HEMS aircrew clinicians from across SCAS have recently completed a 5 day course at the Trust’s Boars Hill training facility delivered by SCAS, our two air ambulance charities and Oxford Simulation Teaching and Research (OxSTaR) who provided and operated the manikins for simulated incidents used in the training.
The course was originally developed by Syed Masud, Consultant in Emergency Medicine & Pre Hospital Care for Great North HEMS and recently revised and updated by him in his capacity as HEMS Consultant for SCAS to provide the gold standard in trauma training for HEMS aircrew across the South Central Region following the designation of the John Radcliffe and Southampton General hospitals as Major Trauma Centres.
Syed Masud, Consultant in Emergency Medicine & Pre Hospital Care at John Radcliffe Hospital said: ‘The HEMS Crew course is seen as the Gold Standard training course for HEMS clinicians and SCAS HEMS is one of only a few HEMS in the UK to run the course which recognises that trauma happens not in hospital, but from the second a Road Traffic Collision occurs. The course has helped to position SCAS at the cutting edge of clinical practice pre hospital by demonstrating that what people thought could only be done in hospital is now being done in minutes at the roadside.’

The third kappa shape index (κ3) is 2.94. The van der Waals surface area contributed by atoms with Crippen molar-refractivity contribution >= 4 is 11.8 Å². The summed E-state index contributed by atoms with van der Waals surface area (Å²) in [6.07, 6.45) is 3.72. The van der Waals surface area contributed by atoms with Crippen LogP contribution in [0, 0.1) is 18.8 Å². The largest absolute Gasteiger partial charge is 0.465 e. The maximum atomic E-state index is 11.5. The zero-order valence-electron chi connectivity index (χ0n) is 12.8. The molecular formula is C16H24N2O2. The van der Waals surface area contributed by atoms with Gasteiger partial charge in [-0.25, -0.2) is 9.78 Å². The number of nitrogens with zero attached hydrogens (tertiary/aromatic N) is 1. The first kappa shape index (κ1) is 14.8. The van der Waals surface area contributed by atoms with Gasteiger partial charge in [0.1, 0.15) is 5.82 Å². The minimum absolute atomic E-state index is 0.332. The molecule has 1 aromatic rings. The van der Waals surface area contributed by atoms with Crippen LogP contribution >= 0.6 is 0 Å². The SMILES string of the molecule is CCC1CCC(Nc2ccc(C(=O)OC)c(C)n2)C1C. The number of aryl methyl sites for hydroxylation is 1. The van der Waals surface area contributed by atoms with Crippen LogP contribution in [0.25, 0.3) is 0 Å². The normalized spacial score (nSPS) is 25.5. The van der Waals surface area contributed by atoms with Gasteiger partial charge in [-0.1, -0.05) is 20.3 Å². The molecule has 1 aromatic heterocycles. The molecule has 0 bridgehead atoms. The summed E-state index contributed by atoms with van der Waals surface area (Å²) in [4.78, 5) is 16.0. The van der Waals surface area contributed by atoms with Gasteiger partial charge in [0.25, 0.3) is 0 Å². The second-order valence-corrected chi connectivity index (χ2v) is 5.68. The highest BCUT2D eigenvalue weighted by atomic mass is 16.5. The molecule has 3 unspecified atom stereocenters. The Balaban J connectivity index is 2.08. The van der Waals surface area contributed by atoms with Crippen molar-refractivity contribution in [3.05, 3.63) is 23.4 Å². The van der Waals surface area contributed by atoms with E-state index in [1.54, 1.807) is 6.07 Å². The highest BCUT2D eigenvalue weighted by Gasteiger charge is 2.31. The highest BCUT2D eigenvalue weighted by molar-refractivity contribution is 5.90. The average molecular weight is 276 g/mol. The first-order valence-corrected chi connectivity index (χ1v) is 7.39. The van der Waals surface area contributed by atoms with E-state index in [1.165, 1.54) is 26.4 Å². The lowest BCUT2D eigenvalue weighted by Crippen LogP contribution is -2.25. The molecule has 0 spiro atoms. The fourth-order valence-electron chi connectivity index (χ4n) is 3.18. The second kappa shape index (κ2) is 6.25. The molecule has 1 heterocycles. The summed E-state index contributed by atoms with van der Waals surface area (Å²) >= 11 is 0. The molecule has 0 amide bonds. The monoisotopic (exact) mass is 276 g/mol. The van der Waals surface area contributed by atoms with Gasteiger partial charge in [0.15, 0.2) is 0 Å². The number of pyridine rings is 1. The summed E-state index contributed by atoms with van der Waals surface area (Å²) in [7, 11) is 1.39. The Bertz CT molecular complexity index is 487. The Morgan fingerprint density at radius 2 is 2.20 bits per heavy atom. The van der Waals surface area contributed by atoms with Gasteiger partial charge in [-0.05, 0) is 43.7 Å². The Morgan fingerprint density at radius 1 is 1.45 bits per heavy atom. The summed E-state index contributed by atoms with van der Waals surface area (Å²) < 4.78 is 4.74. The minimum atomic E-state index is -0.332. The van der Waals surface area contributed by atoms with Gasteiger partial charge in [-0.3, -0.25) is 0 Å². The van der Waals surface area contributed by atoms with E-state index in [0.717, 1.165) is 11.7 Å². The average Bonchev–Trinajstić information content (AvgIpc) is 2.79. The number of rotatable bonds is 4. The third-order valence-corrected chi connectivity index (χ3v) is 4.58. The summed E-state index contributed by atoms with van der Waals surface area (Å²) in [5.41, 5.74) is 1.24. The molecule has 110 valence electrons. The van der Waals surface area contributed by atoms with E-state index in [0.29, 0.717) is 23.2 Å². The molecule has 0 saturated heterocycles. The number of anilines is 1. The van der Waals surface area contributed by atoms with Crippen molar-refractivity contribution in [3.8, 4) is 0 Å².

Ian Teague, SCAS Assistant Director Learning and Development added: ‘This course is the first of its kind to be delivered to HEMS crews in our region. It recognises the benefits of the doctor and paramedic in pre hospital care and formalises the many skills, knowledge and experience of all parties involved.’
Last word goes to the course participants who commented: ‘Such high level clinical education will benefit trauma patients and anyone experiencing time critical illness in the four counties we serve pre hospital.’ ‘I welcome the opportunity to expand our knowledge using greater skills pre hospital to maximise patient outcomes.’ ‘It’s about working together with doctors at the cutting edge and being able to assist them in delivering better care to patients both now and in the future.’